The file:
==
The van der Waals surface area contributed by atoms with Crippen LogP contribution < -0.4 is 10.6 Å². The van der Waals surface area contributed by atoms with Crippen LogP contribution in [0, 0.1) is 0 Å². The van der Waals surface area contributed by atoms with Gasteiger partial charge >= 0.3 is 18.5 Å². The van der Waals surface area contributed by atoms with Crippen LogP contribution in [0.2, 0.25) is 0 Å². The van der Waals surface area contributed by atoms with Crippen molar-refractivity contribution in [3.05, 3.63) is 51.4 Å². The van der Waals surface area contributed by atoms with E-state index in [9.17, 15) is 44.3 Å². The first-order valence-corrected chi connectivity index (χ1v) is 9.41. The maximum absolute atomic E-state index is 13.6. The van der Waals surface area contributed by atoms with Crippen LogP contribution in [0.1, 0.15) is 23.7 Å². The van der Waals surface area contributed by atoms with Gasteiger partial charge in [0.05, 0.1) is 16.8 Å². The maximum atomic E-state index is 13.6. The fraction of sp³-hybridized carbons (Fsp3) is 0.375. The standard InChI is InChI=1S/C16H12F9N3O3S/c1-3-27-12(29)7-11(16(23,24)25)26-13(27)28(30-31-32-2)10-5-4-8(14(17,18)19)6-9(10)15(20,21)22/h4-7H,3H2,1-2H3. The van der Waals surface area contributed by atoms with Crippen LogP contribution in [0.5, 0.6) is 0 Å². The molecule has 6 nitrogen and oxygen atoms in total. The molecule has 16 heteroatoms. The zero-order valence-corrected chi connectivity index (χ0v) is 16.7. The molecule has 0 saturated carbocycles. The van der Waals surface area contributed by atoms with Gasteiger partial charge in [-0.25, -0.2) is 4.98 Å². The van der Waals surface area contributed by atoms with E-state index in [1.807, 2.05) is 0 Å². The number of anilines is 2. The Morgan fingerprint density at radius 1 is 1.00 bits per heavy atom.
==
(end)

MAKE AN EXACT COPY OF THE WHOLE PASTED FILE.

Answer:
The van der Waals surface area contributed by atoms with Crippen LogP contribution < -0.4 is 10.6 Å². The van der Waals surface area contributed by atoms with Crippen LogP contribution in [0, 0.1) is 0 Å². The van der Waals surface area contributed by atoms with Gasteiger partial charge >= 0.3 is 18.5 Å². The van der Waals surface area contributed by atoms with Crippen LogP contribution in [0.2, 0.25) is 0 Å². The van der Waals surface area contributed by atoms with Crippen molar-refractivity contribution in [3.05, 3.63) is 51.4 Å². The van der Waals surface area contributed by atoms with E-state index in [9.17, 15) is 44.3 Å². The first-order valence-corrected chi connectivity index (χ1v) is 9.41. The maximum absolute atomic E-state index is 13.6. The van der Waals surface area contributed by atoms with Crippen LogP contribution in [0.1, 0.15) is 23.7 Å². The van der Waals surface area contributed by atoms with Gasteiger partial charge in [0.05, 0.1) is 16.8 Å². The maximum atomic E-state index is 13.6. The fraction of sp³-hybridized carbons (Fsp3) is 0.375. The standard InChI is InChI=1S/C16H12F9N3O3S/c1-3-27-12(29)7-11(16(23,24)25)26-13(27)28(30-31-32-2)10-5-4-8(14(17,18)19)6-9(10)15(20,21)22/h4-7H,3H2,1-2H3. The van der Waals surface area contributed by atoms with Crippen LogP contribution in [0.5, 0.6) is 0 Å². The molecule has 6 nitrogen and oxygen atoms in total. The molecule has 16 heteroatoms. The zero-order valence-corrected chi connectivity index (χ0v) is 16.7. The molecule has 0 saturated carbocycles. The van der Waals surface area contributed by atoms with Gasteiger partial charge in [-0.25, -0.2) is 4.98 Å². The van der Waals surface area contributed by atoms with E-state index in [1.807, 2.05) is 0 Å². The number of anilines is 2. The Morgan fingerprint density at radius 1 is 1.00 bits per heavy atom.